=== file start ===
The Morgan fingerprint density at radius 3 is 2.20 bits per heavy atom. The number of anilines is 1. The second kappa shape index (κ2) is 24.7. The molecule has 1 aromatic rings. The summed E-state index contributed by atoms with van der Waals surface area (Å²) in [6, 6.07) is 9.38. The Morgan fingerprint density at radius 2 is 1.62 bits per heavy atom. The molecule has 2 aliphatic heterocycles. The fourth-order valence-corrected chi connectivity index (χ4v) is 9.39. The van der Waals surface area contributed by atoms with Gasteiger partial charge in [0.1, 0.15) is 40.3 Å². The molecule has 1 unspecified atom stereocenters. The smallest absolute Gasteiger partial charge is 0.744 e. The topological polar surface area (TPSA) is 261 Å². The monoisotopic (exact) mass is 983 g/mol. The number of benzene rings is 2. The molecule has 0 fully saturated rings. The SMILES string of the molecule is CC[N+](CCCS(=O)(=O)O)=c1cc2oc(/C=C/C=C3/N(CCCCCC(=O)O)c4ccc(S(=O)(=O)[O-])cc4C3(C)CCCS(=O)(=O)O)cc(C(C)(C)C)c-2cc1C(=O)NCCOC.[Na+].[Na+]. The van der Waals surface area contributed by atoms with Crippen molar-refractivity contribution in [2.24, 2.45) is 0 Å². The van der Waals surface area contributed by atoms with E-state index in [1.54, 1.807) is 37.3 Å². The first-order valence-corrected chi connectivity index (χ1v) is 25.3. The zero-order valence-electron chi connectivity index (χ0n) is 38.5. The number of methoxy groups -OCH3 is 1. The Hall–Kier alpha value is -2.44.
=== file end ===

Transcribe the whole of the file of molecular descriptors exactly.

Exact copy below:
The Morgan fingerprint density at radius 3 is 2.20 bits per heavy atom. The number of anilines is 1. The second kappa shape index (κ2) is 24.7. The molecule has 1 aromatic rings. The summed E-state index contributed by atoms with van der Waals surface area (Å²) in [6, 6.07) is 9.38. The Morgan fingerprint density at radius 2 is 1.62 bits per heavy atom. The molecule has 2 aliphatic heterocycles. The fourth-order valence-corrected chi connectivity index (χ4v) is 9.39. The van der Waals surface area contributed by atoms with Gasteiger partial charge in [0.1, 0.15) is 40.3 Å². The molecule has 1 unspecified atom stereocenters. The smallest absolute Gasteiger partial charge is 0.744 e. The topological polar surface area (TPSA) is 261 Å². The monoisotopic (exact) mass is 983 g/mol. The number of benzene rings is 2. The molecule has 0 fully saturated rings. The SMILES string of the molecule is CC[N+](CCCS(=O)(=O)O)=c1cc2oc(/C=C/C=C3/N(CCCCCC(=O)O)c4ccc(S(=O)(=O)[O-])cc4C3(C)CCCS(=O)(=O)O)cc(C(C)(C)C)c-2cc1C(=O)NCCOC.[Na+].[Na+]. The van der Waals surface area contributed by atoms with Crippen molar-refractivity contribution in [2.24, 2.45) is 0 Å². The van der Waals surface area contributed by atoms with E-state index in [1.54, 1.807) is 37.3 Å². The first-order valence-corrected chi connectivity index (χ1v) is 25.3. The zero-order valence-electron chi connectivity index (χ0n) is 38.5. The number of methoxy groups -OCH3 is 1. The Hall–Kier alpha value is -2.44.